Webster also insisted on forming syllables based on whether they should be open or closed. A closed syllable has a consonant sound following a short vowel sound, whereas an open syllable ends with a long vowel sound. As a result, many curriculum designers expect a child to know that vapor is broken into two as va-por, but that rapid is rap-id. They explain that closed syllables carry short vowel sounds, and open syllables carry long vowel sounds. What's left unexplained is how to determine whether to close any particular syllable or leave it open, as well as what to do about words like father (fa-ther) where the vowel sound is neither long nor short. Needless to say, such an approach can confuse a first grader.
The Natural Break: After the Vowel Sound
In fact, the natural break in the spoken words, using the above examples, is after the vowel sound in each case (ra-bbit, co-mmon, va-por, ra-pid and fa-ther.) To convince yourself of this, just read the five words out loud, pausing very briefly at each break as indicated. Do this two or three times to feel the natural cadence. Now read these dictionary defined breaks (rab-bit, com-mon, va-por, rap-id, fa-ther.) Notice how awkward it is to pause on three of the examples now? This is because the natural spoken syllable break is after the vowel sound.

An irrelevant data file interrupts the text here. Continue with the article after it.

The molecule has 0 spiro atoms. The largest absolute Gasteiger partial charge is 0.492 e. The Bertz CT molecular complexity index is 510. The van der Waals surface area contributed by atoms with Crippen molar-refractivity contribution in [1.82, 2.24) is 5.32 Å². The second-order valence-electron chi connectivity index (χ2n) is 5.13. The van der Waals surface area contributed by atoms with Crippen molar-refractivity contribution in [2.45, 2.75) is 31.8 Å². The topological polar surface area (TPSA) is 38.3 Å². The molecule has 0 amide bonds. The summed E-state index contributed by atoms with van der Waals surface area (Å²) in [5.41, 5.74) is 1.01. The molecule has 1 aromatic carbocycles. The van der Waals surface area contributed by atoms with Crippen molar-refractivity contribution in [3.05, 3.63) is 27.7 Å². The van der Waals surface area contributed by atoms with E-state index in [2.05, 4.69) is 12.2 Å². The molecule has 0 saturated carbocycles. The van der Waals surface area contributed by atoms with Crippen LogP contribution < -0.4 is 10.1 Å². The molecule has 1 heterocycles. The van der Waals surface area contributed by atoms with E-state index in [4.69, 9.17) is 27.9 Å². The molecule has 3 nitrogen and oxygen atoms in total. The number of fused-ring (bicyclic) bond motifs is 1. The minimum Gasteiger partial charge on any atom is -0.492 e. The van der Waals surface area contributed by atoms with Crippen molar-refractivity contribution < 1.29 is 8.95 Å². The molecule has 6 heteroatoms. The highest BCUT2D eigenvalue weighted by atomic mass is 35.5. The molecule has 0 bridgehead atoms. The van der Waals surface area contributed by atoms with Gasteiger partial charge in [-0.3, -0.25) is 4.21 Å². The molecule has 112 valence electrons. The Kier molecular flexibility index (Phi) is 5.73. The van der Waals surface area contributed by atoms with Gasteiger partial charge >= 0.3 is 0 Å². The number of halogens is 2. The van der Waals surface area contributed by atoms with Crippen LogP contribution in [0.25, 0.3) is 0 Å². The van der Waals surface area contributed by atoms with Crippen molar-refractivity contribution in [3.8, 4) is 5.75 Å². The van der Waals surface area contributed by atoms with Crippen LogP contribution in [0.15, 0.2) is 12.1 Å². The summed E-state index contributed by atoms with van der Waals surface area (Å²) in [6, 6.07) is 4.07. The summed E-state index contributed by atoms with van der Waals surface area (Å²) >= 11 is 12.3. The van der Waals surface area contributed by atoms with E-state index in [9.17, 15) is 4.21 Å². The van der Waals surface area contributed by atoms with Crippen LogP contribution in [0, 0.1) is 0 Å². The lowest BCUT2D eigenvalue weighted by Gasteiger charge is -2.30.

One important exception occurs, however. When the next spoken syllable would have to begin with an awkward blend, one or even two consonant sounds are naturally tacked on to the preceding syllable. Thus, constant is broken in spoken syllables not as co-nstant, but rather as con-stant because nst is not a permitted blend in English. Sometimes two sounds have to be moved, as with gently. It breaks apart naturally not as ge-ntly nor as gen-tly, but as gent-ly, because neither ntl nor tl are permissible beginning blends in English words.